The widespread deployment of proof of reserves by exchanges will increase the security of your assets, but how exactly?
Centralized exchanges are under growing pressure to provide Proof of Reserves (PoR) for their customers as the cryptocurrency industry and investors struggle to recover from crises like Celsius, Voyager, 3AC, and the most recent disaster, FTX. Some companies, like Bitmex, Ledn, Gate.io, and Kraken, have already made this information available to their users. Other significant exchanges, including Binance, OKX, Kucoin, Huobi, and Poloniex, have announced they intend to follow suit in the next few weeks.
With the PoR mechanism, exchanges can assure users they have enough cash to support client deposits and, more importantly, withdrawals in the event of a “bank run.” It is regarded as a critical component of exchange security and transparency. However, PoR publication is just half the fight. Exchanges must go one step further and submit to a PoR Audit to validate the data they provide to their users.
Why Conduct a PoR Audit?
The bankruptcy of regulated financial firms is seldom a concern in the traditional financial industry. For example, even during the 2008 financial crisis, governments and central banks continued to tighten prudential and capital adequacy criteria to safeguard the sustainability and stability of these crucial institutions.
In contrast, no regulatory agency is in place to support a company like FTX or Celsius in the digital asset market. As a result, investors were left holding an empty bag when these exchanges and others abruptly stated they were bankrupt. These circumstances provide a compelling argument for the need for verification of reserves and an even stronger one for a follow-up audit.
A proof of reserves audit is carried out by a competent, independent third party to confirm that a custodian (exchange) maintains the assets it claims to hold on behalf of its clients. The auditor creates a Merkle tree from an abstracted snapshot of every customer balance. All customer balances are included in this data structure in a way that preserves their privacy. A Merkle root, a cryptographic record that specifically identifies the combination of these balances at the time the snapshot was created, is then acquired by the auditor.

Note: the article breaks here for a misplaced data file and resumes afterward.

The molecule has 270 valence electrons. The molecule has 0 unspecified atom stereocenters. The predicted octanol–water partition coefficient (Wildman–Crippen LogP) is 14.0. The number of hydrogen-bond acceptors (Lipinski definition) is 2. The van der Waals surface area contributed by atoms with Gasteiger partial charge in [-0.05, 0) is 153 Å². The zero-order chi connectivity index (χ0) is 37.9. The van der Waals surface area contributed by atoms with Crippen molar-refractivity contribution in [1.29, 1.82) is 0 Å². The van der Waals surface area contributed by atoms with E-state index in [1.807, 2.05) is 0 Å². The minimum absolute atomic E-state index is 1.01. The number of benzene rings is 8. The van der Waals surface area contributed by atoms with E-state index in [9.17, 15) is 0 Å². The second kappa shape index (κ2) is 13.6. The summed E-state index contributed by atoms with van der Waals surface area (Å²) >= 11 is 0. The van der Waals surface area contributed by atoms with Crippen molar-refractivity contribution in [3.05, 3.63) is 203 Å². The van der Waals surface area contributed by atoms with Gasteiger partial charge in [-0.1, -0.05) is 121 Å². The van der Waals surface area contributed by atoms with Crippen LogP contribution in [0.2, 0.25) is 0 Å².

Finally, the exchange will provide digital signatures showing ownership of on-chain addresses to the auditor. The auditor will then check whether these balances match or exceed those of clients represented in the Merkle tree.
Why Exchange Self-Reporting Is Beneficial to Crypto
Cryptocurrency exchanges are critical components of the digital asset ecosystem since they provide liquidity and enable price discovery. As a result, these exchanges must be transparent and ethical.
Self-reporting is one approach for exchanges to show their commitment to transparency. This includes revealing PoR, hacking or theft occurrences, and giving information about their listing rules and processes.
And there are other reasons why exchanges should self-report, including preserving public trust, safeguarding users, and creating an industry precedent.
Keeping End Users SAFU
In the end, crypto investors stand to win when exchanges self-report and share information on Proof of Reserves. Sharing proof of reserves data also helps to build confidence across exchanges. When one exchange provides its data, it establishes a standard for others to follow. It also incentivizes users to deposit their funds on exchanges that provide this information.
A Roadmap to a Better Future
The recent run of bankruptcies among large cryptocurrency exchanges has led many end users to lose faith in these platforms and cryptocurrency as a whole. It is a reasonable reaction, considering that these platforms are accountable for protecting user capital. When self-reporting and audits become standard practice, crypto exchanges, launchpads, and other custodial platforms can show their communities that transparency is central to their operations, enabling DeFi to reach new levels of global acceptance.
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